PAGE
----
Now the serpent was more crafty than any other wild animal that the Lord God had made. He said to the woman, ‘Did God say, “You shall not eat from any tree in the garden”?’ The woman said to the serpent, ‘We may eat of the fruit of the trees in the garden; but God said, “You shall not eat of the fruit of the tree that is in the middle of the garden, nor shall you touch it, or you shall die.” ’ But the serpent said to the woman, ‘You will not die; for God knows that when you eat of it your eyes will be opened, and you will be like God, knowing good and evil.’ So when the woman saw that the tree was good for food, and that it was a delight to the eyes, and that the tree was to be desired to make one wise, she took of its fruit and ate; and she also gave some to her husband, who was with her, and he ate. Then the eyes of both were opened, and they knew that they were naked; and they sewed fig leaves together and made loincloths for themselves.
For some time, scientists have been developing increasingly powerful telescopes. By launching them into the vacuum of space, they are able to escape the Earth’s polluted atmosphere to look at stars that were born as long as 15 billion years ago. The most famous of these giant telescopes is Hubble, and its far-sighted range is known as the Hubble Deep Field. Cosmic events in this arena ripple through space and time, leaving echoes of themselves in everyday phenomena such as radio waves and gravity.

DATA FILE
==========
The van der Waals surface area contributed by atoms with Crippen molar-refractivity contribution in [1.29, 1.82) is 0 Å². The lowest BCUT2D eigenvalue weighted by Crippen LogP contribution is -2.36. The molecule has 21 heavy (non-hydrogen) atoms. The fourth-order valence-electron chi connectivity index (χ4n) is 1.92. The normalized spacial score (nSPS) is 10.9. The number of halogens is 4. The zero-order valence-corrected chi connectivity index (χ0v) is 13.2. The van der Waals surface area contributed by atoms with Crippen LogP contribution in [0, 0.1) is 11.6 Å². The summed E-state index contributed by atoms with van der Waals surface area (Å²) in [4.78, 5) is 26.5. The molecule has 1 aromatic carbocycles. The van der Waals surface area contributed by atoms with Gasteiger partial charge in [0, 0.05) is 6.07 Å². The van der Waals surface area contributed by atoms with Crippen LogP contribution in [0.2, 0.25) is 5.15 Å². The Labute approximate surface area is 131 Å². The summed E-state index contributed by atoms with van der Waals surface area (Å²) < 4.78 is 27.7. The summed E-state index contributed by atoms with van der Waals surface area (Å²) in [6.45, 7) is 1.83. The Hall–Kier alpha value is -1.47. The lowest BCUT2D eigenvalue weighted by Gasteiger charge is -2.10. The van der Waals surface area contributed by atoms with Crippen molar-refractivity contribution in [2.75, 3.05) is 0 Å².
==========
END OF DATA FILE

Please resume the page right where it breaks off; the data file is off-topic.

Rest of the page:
The garden in Genesis 3 is rather like the Deep Field of theology. Here, we encounter the fundamental human need for knowledge, and witness events that give way to the birth of morality. Paradise is ruined in a single moment (a singularity, if you like) when the woman and man are first introduced to the inexorability of time’s forward movement. Their practical response to this philosophical and ethical mystery is the primitive foreshadowing of our relentless modern scientific pursuit of a Theory of Everything.
Echoes of Eden are found throughout Lent. At our services today, the St Cecilia Choir of Girls sings Handel’s setting of Wash me throughly, a paraphrase of Psalm 51 that evokes an image akin to Macbeth as he attempts to rid his guilty hands of blood. Later, the Christ Church Scholars sing O Lord, in thy wrath, rebuke me not, by Gibbons. The text is a heartfelt cry of human existence, grounded in physical pain, ‘For my bones are vexed’, ending with the plea, ‘Lord, how long wilt thou punish me? O save me, for thy mercy’s sake.’
Guilt, pain, remorse, and pursuit: these echoes from that first singularity resonate throughout history and science. As Christians (and perhaps as scientists too), this dissonance can only find its resolution in Jesus Christ, crucified, risen, and ascended. For when time itself comes to an end, he will be enthroned, in the end, as Lord of all time.